The politics of marching
The organizers of We March Bahamas still plan to lead a march to downtown Nassau on January 10 despite the Cabinet Office denying their request to occupy Rawson and Parliament squares as they did on November 25.
In a letter issued to the group’s main organizer, Ranard Henfield, on Wednesday, the Cabinet Office said the march conflicts with another event. Henfield shared the letter on Facebook, saying, “Never fear an administration and their tactics!
“[This happened] after several weeks of going back and forth in person, by letters and by phone despite the dates being available when we formally requested the square four weeks ago.
“They finally respond with this after [Progressive Liberal Party Chairman Bradley Roberts] announced that he and the PLP are organizing a march which would rival ours and then Cabinet’s announcement to move the (majority rule) holiday.
“We march and we occupy whatever they decide to do in the squares.”
John Bostwick, another organizer, said participants will march around the area if they have to.
Henfield thinks the decision to deny his group access to the squares comes after Roberts announced the PLP’s plan to march in celebration of the 50th anniversary of majority rule.
We March is calling for the government to set a date for the general election; to show specifically where the $800 million-plus in revenue from value-added tax has been spent; to cancel negotiations with the Chinese for an agri-fisheries initiative in Andros; and to issue Crown land grants to bona fide farmers, among other demands.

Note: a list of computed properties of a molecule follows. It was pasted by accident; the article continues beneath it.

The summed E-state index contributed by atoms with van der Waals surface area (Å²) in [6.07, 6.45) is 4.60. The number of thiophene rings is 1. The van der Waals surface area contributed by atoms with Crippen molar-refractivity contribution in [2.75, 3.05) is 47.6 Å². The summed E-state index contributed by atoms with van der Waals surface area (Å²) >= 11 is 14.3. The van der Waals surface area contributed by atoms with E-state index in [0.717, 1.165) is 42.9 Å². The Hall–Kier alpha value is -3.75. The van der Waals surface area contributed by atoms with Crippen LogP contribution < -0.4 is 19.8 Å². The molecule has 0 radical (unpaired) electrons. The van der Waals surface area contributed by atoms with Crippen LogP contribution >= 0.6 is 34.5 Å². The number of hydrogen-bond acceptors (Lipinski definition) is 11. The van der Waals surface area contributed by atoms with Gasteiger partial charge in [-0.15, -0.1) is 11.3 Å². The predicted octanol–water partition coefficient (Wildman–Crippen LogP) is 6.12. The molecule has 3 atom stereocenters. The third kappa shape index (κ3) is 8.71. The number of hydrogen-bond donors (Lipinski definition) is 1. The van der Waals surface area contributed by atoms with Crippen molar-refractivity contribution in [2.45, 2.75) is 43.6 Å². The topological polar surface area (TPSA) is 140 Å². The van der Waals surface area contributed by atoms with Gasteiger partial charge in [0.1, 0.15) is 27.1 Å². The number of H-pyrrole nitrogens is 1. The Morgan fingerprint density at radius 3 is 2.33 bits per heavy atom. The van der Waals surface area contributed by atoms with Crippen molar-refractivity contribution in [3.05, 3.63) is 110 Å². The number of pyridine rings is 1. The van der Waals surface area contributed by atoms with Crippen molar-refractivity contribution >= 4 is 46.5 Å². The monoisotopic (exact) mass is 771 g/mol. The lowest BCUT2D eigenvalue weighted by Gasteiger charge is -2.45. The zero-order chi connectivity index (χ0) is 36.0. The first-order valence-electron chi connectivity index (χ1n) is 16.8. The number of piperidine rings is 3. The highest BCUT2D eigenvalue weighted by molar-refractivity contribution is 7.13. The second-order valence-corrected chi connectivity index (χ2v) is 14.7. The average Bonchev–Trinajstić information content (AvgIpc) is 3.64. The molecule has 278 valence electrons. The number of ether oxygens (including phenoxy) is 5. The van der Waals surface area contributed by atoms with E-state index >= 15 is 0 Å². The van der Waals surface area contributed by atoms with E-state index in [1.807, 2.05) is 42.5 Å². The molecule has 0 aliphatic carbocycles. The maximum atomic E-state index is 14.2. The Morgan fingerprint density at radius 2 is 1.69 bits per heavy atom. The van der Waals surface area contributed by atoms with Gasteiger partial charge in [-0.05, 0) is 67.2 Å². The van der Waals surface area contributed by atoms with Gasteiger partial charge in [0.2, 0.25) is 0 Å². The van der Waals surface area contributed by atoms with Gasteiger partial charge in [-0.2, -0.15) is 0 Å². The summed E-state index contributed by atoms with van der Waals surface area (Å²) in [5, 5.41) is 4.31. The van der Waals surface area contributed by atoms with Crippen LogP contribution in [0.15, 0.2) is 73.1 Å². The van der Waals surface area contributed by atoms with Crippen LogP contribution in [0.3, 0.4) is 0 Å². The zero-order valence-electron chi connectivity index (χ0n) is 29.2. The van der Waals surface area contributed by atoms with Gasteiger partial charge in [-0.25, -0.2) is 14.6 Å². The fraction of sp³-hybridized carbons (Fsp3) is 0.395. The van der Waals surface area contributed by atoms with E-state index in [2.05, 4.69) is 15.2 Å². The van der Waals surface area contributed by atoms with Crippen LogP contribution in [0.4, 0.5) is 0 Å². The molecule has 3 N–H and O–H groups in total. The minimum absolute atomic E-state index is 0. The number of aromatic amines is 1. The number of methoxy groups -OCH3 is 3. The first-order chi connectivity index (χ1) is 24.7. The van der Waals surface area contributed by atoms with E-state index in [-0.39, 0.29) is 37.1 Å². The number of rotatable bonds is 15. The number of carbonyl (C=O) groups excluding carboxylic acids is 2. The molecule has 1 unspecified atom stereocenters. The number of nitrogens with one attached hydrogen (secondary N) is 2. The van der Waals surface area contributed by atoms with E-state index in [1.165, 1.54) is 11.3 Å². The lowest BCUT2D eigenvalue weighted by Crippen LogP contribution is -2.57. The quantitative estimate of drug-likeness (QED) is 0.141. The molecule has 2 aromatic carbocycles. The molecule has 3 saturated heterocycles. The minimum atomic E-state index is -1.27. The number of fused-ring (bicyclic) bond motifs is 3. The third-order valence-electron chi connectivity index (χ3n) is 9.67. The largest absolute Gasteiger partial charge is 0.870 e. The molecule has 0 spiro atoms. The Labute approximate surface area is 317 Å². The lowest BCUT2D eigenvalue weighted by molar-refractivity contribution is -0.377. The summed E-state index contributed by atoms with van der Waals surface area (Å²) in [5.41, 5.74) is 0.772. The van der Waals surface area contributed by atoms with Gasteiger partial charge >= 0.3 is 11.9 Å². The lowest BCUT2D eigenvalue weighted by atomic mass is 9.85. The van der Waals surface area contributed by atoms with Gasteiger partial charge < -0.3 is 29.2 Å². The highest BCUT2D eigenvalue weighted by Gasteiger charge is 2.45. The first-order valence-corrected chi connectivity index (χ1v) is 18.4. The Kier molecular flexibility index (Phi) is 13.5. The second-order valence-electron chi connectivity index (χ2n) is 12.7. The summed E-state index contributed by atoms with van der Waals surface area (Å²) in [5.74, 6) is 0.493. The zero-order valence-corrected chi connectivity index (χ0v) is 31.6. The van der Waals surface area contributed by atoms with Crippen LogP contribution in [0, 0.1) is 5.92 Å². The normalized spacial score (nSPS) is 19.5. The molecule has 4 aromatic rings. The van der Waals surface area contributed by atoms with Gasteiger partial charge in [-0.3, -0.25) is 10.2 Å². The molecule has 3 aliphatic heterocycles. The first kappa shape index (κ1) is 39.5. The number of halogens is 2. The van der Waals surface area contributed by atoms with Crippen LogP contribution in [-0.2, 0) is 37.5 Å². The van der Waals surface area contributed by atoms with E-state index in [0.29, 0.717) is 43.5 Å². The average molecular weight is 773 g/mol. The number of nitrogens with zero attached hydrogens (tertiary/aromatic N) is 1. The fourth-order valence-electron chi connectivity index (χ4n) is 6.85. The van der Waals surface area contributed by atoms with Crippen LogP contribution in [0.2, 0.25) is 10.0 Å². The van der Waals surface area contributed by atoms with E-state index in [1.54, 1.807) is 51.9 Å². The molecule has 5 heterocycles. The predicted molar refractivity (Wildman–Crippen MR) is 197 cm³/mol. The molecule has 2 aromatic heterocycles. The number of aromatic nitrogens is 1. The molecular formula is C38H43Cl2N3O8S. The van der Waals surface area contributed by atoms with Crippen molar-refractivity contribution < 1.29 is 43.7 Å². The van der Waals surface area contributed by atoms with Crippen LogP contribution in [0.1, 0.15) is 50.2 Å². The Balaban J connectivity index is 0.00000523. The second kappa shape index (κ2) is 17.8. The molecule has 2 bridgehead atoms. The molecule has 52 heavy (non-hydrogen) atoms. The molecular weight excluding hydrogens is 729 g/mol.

There were between 1,000 and 1,500 people on the November march. Hundreds of others came downtown at different parts of the day as the group occupied the squares.
We March is to be commended for attempting to revive the activist spirit in The Bahamas. The country is poorly governed. And while Bahamians vote in large numbers, we of late have been unwilling to demonstrate on the streets in large numbers. The November march was not massive, but it was a good showing for a first effort by the group.
The issue of whether or not authorities allow We March to proceed through or to occupy Bay Street should not be a major concern to its organizers. If others have requested the area and been granted approval, We March should choose another route. What’s wrong with marching to Fort Charlotte? Or Arawak Cay? Or to Montagu Beach?
The point of the march and demonstration is to bring Bahamians together to voice dissent in a peaceful manner. This can be done at many places. The organizers should not obsess over downtown.
We again wish We March well. We hope Bahamians turn out to agitate for better governance. The ruling Progressive Liberal Party (PLP) will have an impressive show of force too on Majority Rule Day. The party wants to show it is still the group most likely to win the election.
While The Bahamas has many problems – such as a faltering economy, high crime rates and poor education standards – it also has a vibrant democracy. That democracy will be on display with rival marches on January 10. It will be on display in the run-up to the general election during the campaign. It will be on display on election day.
Always remember that you the Bahamian people determine your government. Get involved. Stay involved. Register. Vote. Hold who wins to account.